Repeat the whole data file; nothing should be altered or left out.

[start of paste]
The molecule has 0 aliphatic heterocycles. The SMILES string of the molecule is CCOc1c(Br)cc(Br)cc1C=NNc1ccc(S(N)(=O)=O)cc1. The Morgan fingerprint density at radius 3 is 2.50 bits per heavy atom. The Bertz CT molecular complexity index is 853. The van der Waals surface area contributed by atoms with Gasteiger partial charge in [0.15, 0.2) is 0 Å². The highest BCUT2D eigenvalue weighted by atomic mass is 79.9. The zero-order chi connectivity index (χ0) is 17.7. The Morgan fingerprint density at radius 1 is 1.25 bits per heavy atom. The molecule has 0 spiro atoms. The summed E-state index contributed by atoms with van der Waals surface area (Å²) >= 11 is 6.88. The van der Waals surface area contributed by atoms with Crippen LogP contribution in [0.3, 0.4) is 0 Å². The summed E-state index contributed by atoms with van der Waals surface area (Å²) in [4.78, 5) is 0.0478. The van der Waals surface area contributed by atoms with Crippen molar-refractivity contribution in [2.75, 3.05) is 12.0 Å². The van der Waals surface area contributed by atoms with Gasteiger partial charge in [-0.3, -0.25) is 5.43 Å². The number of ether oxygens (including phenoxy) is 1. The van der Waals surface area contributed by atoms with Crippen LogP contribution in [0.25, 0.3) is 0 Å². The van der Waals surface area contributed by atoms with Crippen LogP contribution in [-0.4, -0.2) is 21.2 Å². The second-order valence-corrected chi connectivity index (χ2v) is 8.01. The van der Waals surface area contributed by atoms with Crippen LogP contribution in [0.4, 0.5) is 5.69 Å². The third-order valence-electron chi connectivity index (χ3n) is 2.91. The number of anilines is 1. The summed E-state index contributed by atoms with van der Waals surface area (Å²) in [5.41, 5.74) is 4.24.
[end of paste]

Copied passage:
The molecule has 0 aliphatic heterocycles. The SMILES string of the molecule is CCOc1c(Br)cc(Br)cc1C=NNc1ccc(S(N)(=O)=O)cc1. The Morgan fingerprint density at radius 3 is 2.50 bits per heavy atom. The Bertz CT molecular complexity index is 853. The van der Waals surface area contributed by atoms with Gasteiger partial charge in [0.15, 0.2) is 0 Å². The highest BCUT2D eigenvalue weighted by atomic mass is 79.9. The zero-order chi connectivity index (χ0) is 17.7. The Morgan fingerprint density at radius 1 is 1.25 bits per heavy atom. The molecule has 0 spiro atoms. The summed E-state index contributed by atoms with van der Waals surface area (Å²) >= 11 is 6.88. The van der Waals surface area contributed by atoms with Crippen LogP contribution in [0.3, 0.4) is 0 Å². The summed E-state index contributed by atoms with van der Waals surface area (Å²) in [4.78, 5) is 0.0478. The van der Waals surface area contributed by atoms with Crippen molar-refractivity contribution in [2.75, 3.05) is 12.0 Å². The van der Waals surface area contributed by atoms with Gasteiger partial charge in [-0.3, -0.25) is 5.43 Å². The number of ether oxygens (including phenoxy) is 1. The van der Waals surface area contributed by atoms with Crippen LogP contribution in [0.25, 0.3) is 0 Å². The van der Waals surface area contributed by atoms with Crippen LogP contribution in [-0.4, -0.2) is 21.2 Å². The second-order valence-corrected chi connectivity index (χ2v) is 8.01. The van der Waals surface area contributed by atoms with Crippen LogP contribution in [0.4, 0.5) is 5.69 Å². The third-order valence-electron chi connectivity index (χ3n) is 2.91. The number of anilines is 1. The summed E-state index contributed by atoms with van der Waals surface area (Å²) in [5.41, 5.74) is 4.24.